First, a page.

If Black wants to create some practical winning chances (in case of White's passive play) the a-pawn must stay on a3. With correct play this endgame is a draw.

May-18-14  Kanatahodets: <cro777: In that endgame, 48...d2 would lead to an easy draw, because the black king, trying to approach the passed pawn, cannnot hide from checks.> I don't get it. How black can move d2??? The second part of this strange sentence just repeats what I said few lines above. And the next sentence is also wrong: a3 pawn cannot lead to anything except draw.
Premium Chessgames Member
  cro777: <Kanatahodets> Of course, 48...a2 (48...d2 was a typo). As I said, this endgame with the pawn on a3 with correct play is also a draw. But White has to play actively (to create counterplay and exchage some pawns). That's why Almasi played f3 followed by g4. Only in case of White's passive play, the black king can approach the passed a3-pawn (and use the a2-square). My post was a general comment on this endgame, we've been also discussing elsewhere, and was not specifically directed to you.
May-18-14  Kanatahodets: <cro777> Now it's correct.
May-18-14  MarkFinan: Good to see So on top of the table.

^ That's my lolling contribution to the kibitzing of this tournament. Actually out of all the players I prefer Ivanchuk but it's good to see a younger "man" leading a fairly strong line up.

Btw. Never heard of Bruzon!

May-18-14  PhilFeeley: <MarkFinan: Good to see So on top of the table. >

Old guard (Ivanchuk) meet the new guard.

Wesley's on his way up, Vassily's on his way down. The way of the chess world.

May-18-14  john barleycorn: Tournament win (clear first) secured with a draw. Congratulations to Wesley So
May-18-14  john barleycorn: Now, another draw between Bruzon and Dominguez is the most likely result.
May-18-14  Kanatahodets: well, no comments: adieu
May-18-14  Chris321: <Kanatahodets>hey brother,i see this ending you discussing above is like 2 drawn games we had recently in the S15,The Bulls thought the Chiefs of New Zealand was down n dusted that was here in the 78th minute,but then the Chiefs scored a try,an the difference only the conversion to come(just like this here a2 pawn,like you can clearly see in this pawns face"its lust to expand"@Nimzovitch,but he knows like we it's all in vain!)Anyway an then the conversion was successfull.But Alas wasn't the end yet,cause 15 sec later the Chiefs were hot on the attack,lookin for the win(just like this a pawn,but brother one of em Bulls got hold of that ball an kick it out,so hard that it dissapeared from site,an that was that ,draw!,just like this here game!...;)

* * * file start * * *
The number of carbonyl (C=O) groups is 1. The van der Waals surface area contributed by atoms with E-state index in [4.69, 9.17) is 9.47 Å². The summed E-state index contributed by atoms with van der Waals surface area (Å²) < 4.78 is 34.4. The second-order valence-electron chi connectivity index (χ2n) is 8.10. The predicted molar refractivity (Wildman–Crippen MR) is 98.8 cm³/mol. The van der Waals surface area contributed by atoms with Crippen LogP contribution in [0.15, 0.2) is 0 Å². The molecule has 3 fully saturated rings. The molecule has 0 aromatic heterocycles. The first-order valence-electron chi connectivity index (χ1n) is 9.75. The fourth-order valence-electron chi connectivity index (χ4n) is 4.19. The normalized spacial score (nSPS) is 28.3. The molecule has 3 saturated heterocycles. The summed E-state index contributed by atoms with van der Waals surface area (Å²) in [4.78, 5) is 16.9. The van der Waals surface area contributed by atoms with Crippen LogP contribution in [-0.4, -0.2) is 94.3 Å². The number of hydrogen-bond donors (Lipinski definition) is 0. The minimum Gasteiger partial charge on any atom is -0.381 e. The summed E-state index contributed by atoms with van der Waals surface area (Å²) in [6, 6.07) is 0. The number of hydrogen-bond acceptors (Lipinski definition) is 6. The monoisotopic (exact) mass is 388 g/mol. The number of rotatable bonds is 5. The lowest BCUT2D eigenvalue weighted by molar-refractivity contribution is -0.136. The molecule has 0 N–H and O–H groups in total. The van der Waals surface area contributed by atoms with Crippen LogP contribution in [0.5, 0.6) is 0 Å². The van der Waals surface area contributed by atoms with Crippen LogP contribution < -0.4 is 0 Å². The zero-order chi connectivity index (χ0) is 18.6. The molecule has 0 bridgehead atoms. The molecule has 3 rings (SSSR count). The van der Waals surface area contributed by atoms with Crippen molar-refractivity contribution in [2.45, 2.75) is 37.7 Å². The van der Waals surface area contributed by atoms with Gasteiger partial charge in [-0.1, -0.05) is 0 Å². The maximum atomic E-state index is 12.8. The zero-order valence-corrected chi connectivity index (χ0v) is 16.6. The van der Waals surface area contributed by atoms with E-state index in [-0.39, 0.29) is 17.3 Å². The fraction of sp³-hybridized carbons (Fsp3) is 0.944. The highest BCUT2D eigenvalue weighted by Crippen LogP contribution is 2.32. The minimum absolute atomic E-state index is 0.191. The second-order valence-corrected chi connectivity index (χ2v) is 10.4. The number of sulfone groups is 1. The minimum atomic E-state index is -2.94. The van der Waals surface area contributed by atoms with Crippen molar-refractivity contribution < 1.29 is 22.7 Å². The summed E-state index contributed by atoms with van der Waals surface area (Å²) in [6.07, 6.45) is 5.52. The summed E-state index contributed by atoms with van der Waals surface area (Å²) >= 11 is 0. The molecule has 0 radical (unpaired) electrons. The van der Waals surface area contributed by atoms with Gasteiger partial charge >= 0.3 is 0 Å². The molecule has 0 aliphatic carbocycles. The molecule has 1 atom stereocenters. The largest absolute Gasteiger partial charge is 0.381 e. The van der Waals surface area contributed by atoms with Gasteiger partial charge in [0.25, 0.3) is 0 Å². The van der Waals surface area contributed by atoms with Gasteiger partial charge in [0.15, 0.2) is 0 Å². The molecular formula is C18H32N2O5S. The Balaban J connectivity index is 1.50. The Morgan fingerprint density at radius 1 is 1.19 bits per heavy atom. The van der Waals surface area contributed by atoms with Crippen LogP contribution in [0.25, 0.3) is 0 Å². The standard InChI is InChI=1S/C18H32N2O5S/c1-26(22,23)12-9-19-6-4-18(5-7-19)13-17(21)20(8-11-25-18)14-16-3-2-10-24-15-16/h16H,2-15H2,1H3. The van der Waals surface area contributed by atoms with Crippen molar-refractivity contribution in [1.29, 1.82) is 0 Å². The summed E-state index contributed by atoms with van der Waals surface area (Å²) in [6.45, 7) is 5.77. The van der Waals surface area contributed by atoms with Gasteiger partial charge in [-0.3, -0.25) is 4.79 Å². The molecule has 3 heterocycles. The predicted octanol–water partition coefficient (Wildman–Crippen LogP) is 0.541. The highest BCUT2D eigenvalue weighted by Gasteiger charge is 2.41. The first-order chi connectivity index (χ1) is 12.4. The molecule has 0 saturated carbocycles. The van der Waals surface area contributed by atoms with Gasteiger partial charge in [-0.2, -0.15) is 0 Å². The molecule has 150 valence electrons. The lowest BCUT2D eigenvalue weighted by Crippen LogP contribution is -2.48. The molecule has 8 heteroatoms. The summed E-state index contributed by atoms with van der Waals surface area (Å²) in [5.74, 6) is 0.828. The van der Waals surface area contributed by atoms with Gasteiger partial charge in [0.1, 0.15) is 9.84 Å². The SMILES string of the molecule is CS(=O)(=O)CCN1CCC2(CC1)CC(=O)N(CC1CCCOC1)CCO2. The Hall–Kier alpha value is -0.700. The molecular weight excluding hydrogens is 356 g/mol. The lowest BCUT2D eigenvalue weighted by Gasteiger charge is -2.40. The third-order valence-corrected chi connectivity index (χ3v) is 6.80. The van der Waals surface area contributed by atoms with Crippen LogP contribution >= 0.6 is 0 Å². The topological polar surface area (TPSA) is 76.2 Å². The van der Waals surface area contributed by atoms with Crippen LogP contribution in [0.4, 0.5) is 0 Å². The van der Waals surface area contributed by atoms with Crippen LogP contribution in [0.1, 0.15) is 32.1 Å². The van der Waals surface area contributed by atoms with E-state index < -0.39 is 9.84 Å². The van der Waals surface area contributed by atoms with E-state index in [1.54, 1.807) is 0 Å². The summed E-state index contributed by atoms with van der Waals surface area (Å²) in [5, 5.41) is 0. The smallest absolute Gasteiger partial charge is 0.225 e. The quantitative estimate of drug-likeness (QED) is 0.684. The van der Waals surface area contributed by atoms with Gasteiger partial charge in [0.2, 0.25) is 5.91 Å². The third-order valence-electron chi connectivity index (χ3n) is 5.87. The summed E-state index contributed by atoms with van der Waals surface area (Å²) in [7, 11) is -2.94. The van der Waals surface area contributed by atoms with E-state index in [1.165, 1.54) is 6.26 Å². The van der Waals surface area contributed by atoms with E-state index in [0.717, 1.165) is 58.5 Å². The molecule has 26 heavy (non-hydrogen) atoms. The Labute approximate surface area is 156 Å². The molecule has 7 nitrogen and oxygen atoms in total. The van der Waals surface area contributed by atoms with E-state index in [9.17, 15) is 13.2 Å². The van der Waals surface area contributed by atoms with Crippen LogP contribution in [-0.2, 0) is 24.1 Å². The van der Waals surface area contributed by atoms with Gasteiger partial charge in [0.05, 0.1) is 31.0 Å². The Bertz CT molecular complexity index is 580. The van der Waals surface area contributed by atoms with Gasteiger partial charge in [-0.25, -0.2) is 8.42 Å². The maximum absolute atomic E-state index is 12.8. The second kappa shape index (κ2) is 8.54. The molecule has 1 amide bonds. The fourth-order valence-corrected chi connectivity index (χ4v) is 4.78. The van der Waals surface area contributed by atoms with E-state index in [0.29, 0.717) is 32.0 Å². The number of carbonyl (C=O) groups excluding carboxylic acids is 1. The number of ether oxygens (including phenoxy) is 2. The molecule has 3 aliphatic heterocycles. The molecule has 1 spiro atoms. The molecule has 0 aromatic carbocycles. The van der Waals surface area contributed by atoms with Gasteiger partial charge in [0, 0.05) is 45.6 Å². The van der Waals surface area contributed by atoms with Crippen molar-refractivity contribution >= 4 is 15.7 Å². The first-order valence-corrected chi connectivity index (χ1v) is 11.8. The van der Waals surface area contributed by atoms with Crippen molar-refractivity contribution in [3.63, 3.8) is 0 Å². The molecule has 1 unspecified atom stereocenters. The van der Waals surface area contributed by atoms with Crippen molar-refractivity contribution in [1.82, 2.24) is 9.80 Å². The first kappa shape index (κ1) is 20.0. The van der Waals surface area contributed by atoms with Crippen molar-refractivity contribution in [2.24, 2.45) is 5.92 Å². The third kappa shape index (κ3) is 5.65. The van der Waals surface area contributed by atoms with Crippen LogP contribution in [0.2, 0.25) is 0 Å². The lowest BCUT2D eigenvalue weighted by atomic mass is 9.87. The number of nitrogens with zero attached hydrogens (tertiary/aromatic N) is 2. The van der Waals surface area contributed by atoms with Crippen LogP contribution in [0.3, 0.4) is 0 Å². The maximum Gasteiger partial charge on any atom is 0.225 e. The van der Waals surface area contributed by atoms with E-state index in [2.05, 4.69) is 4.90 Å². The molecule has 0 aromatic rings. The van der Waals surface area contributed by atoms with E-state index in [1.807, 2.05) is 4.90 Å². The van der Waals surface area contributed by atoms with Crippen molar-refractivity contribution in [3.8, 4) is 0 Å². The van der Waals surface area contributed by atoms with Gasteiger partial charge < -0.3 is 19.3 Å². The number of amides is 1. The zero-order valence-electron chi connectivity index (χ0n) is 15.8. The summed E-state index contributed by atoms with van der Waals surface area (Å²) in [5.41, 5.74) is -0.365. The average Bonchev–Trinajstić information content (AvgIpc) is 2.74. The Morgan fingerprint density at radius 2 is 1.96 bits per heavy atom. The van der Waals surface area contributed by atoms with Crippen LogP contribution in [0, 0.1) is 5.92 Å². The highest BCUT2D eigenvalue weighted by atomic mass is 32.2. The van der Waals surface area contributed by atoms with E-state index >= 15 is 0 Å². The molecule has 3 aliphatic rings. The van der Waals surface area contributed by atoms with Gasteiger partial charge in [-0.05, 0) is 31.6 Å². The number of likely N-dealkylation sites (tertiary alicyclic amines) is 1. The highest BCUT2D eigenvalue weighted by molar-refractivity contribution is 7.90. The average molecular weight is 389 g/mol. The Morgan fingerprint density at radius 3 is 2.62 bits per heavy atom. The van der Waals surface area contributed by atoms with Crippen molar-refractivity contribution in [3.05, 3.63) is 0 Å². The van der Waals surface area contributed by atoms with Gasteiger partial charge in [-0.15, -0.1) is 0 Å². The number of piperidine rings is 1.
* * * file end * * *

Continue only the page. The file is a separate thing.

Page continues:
May-19-14  waustad: Congrats to So, winning, picking up 13.4 elo and getting into the top 15. I guess he's getting into the the land of the "pampered goldfish" now ;-) He's earned it.
May-19-14  koloko: < He's earned it.>

Yes, the only unpampered among the pampered ones, he earned it the old fashion way. the hard way. Nothing can be said to you know who.


Read Full Story:

May-19-14  Chris321: Yes Wesley So fully deserves the win of tournament,things are looking bright for his future in chess indeed!.
May-20-14  frandie: Wesley joins the list of winners and gets the distinction of being the youngest ever!

# Year City Winner
1 1962 Havana Miguel Najdorf (Argentina)
2 1963 Havana Viktor Korchnoi (Soviet Union)
3 1964 Havana Vasily Smyslov (Soviet Union)
Wolfgang Uhlmann (East Germany)
4 1965 Havana Vasily Smyslov (Soviet Union)
5 1967 Havana Bent Larsen (Denmark)
6 1968 Havana Ratmir Kholmov (Soviet Union)
7 1969 Havana Alexey Suetin (Soviet Union)
Viktor Korchnoi (Soviet Union)
8 1971 Havana Vlastimil Hort (Czechoslovakia)
9 1972 Cienfuegos Anatoly Lein (Soviet Union)
10 1973 Cienfuegos Vasily Smyslov (Soviet Union)
11 1974 Camaguey Ulf Andersson (Sweden)
12 1975 Cienfuegos Ulf Andersson (Sweden)
13 1976 Cienfuegos Boris Gulko (Soviet Union)
14 1977 Cienfuegos Oleg Romanishin (Soviet Union) Guillermo Garcia Gonzales (Cuba)
15 1979 Cienfuegos Evgeny Sveshnikov (Soviet Union) 16 1980 Cienfuegos Alonso Zapata (Colombia)
Ľubomír Ftáčnik (Czechoslovakia)
17 1981 Cienfuegos Vitaly Tseshkovsky (Soviet Union) 18 1983 Cienfuegos Lev Psakhis (Soviet Union)
19 1984 Cienfuegos Jesus Nogueiras (Cuba)
20 1985 Havana Borislav Ivkov (Yugoslavia)
21 1986 Havana Carlos Garcia Palermo (Argentina)
Julio Granda Zúñiga (Peru)
22 1987 Camagüey Carlos Garcia Palermo (Argentina) Denis Verduga (Mexico)
23 1988 Havana Zurab Azmaiparashvili (Soviet Union) 24 1989 Holguín Amador Rodriguez (Cuba)
25 1990 Havana Adelkis Remón (Cuba)
26 1991 Havana Valeriy Neverov (Soviet Union)
27 1992 Matanzas Henry Urday Cáceres (Peru)
28 1993 Matanzas Mark Hebden (England)
29 1994 Matanzas Loek van Wely (Netherlands)
Tony Miles (England)
Alonso Zapata (Colombia)
30 1995 Matanzas Tony Miles (England)
31 1996 Cienfuegos Tony Miles (England)
32 1997 Cienfuegos Peter Leko (Hungary)
33 1998 Havana Robert Hübner (Germany)
Ivan Morovic (Chile)
Yaacov Zilberman (Israel)
34 1999 Havana Tony Miles (England)
35 2000 Varadero Alexander Volzhin (Russia)
36 2001 Havana Francisco Vallejo Pons (Spain)
37 2002 Havana Lázaro Bruzón (Cuba)
38 2003 Havana Julio Granda Zúñiga (Peru)
39 2004 Havana Leinier Domínguez (Cuba)
40 2005 Havana Vassily Ivanchuk (Ukraine)
41 2006 Havana Vassily Ivanchuk (Ukraine)
42 2007 Havana Vassily Ivanchuk (Ukraine)
43 2008 Havana Leinier Domínguez (Cuba)
44 2009 Havana Leinier Domínguez (Cuba)
45 2010 Havana Vassily Ivanchuk (Ukraine)
46 2011 Havana Vassily Ivanchuk (Ukraine)
47 2012 Havana Vassily Ivanchuk (Ukraine)[9]
48 2013 Havana Zoltán Almási (Hungary)
<49 2014 Havana Wesley So (Philippines)>